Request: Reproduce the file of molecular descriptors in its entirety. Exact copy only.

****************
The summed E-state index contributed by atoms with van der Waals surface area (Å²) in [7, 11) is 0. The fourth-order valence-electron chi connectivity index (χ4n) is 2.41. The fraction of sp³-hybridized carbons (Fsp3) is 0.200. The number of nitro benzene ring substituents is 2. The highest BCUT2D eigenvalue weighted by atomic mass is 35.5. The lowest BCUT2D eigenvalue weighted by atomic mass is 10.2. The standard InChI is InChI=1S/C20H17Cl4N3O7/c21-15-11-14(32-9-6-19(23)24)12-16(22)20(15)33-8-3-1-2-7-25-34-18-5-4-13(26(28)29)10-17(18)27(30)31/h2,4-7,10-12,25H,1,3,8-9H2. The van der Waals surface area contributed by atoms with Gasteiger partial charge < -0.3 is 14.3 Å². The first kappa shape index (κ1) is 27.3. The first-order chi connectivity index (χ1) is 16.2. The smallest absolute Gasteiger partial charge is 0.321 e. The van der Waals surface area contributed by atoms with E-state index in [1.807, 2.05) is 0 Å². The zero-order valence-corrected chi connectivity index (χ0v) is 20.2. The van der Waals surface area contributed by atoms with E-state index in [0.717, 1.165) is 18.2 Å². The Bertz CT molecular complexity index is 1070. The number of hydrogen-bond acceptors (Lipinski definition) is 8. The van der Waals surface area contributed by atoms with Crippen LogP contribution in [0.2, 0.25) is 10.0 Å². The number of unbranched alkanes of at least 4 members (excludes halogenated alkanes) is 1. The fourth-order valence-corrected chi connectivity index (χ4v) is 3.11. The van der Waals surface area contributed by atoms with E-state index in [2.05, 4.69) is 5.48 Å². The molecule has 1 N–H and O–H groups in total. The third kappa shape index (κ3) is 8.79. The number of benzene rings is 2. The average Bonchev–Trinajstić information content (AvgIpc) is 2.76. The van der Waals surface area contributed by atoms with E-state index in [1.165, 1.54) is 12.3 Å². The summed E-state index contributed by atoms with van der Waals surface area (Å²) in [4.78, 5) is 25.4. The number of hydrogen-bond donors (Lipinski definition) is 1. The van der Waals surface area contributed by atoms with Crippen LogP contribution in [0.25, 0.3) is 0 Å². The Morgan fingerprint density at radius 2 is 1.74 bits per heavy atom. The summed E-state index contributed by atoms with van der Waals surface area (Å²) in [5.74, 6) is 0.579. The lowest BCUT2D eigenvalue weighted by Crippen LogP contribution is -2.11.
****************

The summed E-state index contributed by atoms with van der Waals surface area (Å²) in [7, 11) is 0. The fourth-order valence-electron chi connectivity index (χ4n) is 2.41. The fraction of sp³-hybridized carbons (Fsp3) is 0.200. The number of nitro benzene ring substituents is 2. The highest BCUT2D eigenvalue weighted by atomic mass is 35.5. The lowest BCUT2D eigenvalue weighted by atomic mass is 10.2. The standard InChI is InChI=1S/C20H17Cl4N3O7/c21-15-11-14(32-9-6-19(23)24)12-16(22)20(15)33-8-3-1-2-7-25-34-18-5-4-13(26(28)29)10-17(18)27(30)31/h2,4-7,10-12,25H,1,3,8-9H2. The van der Waals surface area contributed by atoms with Gasteiger partial charge < -0.3 is 14.3 Å². The first kappa shape index (κ1) is 27.3. The first-order chi connectivity index (χ1) is 16.2. The smallest absolute Gasteiger partial charge is 0.321 e. The van der Waals surface area contributed by atoms with E-state index in [1.807, 2.05) is 0 Å². The zero-order valence-corrected chi connectivity index (χ0v) is 20.2. The van der Waals surface area contributed by atoms with E-state index in [0.717, 1.165) is 18.2 Å². The Bertz CT molecular complexity index is 1070. The number of hydrogen-bond acceptors (Lipinski definition) is 8. The van der Waals surface area contributed by atoms with Crippen LogP contribution in [0.2, 0.25) is 10.0 Å². The number of unbranched alkanes of at least 4 members (excludes halogenated alkanes) is 1. The fourth-order valence-corrected chi connectivity index (χ4v) is 3.11. The van der Waals surface area contributed by atoms with E-state index in [2.05, 4.69) is 5.48 Å². The molecule has 1 N–H and O–H groups in total. The third kappa shape index (κ3) is 8.79. The number of benzene rings is 2. The average Bonchev–Trinajstić information content (AvgIpc) is 2.76. The van der Waals surface area contributed by atoms with E-state index in [1.165, 1.54) is 12.3 Å². The summed E-state index contributed by atoms with van der Waals surface area (Å²) in [4.78, 5) is 25.4. The number of hydrogen-bond donors (Lipinski definition) is 1. The van der Waals surface area contributed by atoms with Crippen LogP contribution in [0.25, 0.3) is 0 Å². The Morgan fingerprint density at radius 2 is 1.74 bits per heavy atom. The summed E-state index contributed by atoms with van der Waals surface area (Å²) in [5.74, 6) is 0.579. The lowest BCUT2D eigenvalue weighted by Crippen LogP contribution is -2.11.